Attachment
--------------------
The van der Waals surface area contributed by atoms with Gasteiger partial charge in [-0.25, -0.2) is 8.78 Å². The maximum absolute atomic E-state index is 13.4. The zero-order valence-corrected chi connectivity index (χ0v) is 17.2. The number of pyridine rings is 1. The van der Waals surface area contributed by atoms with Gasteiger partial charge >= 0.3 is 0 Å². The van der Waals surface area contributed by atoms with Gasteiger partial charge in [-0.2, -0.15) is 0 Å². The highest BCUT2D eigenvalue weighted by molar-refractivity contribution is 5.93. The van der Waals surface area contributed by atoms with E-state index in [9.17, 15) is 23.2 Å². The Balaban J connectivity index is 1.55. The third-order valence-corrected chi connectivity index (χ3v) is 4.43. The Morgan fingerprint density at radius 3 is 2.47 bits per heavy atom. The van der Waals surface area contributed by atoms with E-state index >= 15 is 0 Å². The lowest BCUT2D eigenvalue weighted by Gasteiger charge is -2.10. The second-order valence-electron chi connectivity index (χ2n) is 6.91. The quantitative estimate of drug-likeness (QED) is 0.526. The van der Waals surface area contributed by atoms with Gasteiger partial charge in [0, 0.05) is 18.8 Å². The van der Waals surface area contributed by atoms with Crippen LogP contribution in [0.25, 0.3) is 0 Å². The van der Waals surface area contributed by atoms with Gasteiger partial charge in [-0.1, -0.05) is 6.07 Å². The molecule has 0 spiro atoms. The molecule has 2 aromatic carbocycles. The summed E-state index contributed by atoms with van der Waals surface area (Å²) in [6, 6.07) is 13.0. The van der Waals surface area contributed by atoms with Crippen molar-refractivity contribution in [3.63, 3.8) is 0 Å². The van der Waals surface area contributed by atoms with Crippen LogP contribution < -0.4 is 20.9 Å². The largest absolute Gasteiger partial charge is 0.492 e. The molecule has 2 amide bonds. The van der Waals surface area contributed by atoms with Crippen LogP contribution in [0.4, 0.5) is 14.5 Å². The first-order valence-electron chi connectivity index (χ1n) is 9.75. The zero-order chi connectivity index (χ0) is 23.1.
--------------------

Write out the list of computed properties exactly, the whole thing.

The van der Waals surface area contributed by atoms with Gasteiger partial charge in [-0.25, -0.2) is 8.78 Å². The maximum absolute atomic E-state index is 13.4. The zero-order valence-corrected chi connectivity index (χ0v) is 17.2. The number of pyridine rings is 1. The van der Waals surface area contributed by atoms with Gasteiger partial charge >= 0.3 is 0 Å². The van der Waals surface area contributed by atoms with Gasteiger partial charge in [-0.2, -0.15) is 0 Å². The highest BCUT2D eigenvalue weighted by molar-refractivity contribution is 5.93. The van der Waals surface area contributed by atoms with E-state index in [9.17, 15) is 23.2 Å². The Balaban J connectivity index is 1.55. The third-order valence-corrected chi connectivity index (χ3v) is 4.43. The Morgan fingerprint density at radius 3 is 2.47 bits per heavy atom. The van der Waals surface area contributed by atoms with E-state index >= 15 is 0 Å². The lowest BCUT2D eigenvalue weighted by Gasteiger charge is -2.10. The second-order valence-electron chi connectivity index (χ2n) is 6.91. The quantitative estimate of drug-likeness (QED) is 0.526. The van der Waals surface area contributed by atoms with Gasteiger partial charge in [0, 0.05) is 18.8 Å². The van der Waals surface area contributed by atoms with Crippen LogP contribution in [0.25, 0.3) is 0 Å². The van der Waals surface area contributed by atoms with Gasteiger partial charge in [-0.1, -0.05) is 6.07 Å². The molecule has 0 spiro atoms. The molecule has 2 aromatic carbocycles. The summed E-state index contributed by atoms with van der Waals surface area (Å²) in [6, 6.07) is 13.0. The van der Waals surface area contributed by atoms with Crippen molar-refractivity contribution in [3.63, 3.8) is 0 Å². The van der Waals surface area contributed by atoms with Crippen LogP contribution < -0.4 is 20.9 Å². The largest absolute Gasteiger partial charge is 0.492 e. The molecule has 2 amide bonds. The van der Waals surface area contributed by atoms with Crippen LogP contribution in [0.4, 0.5) is 14.5 Å². The first-order valence-electron chi connectivity index (χ1n) is 9.75. The zero-order chi connectivity index (χ0) is 23.1.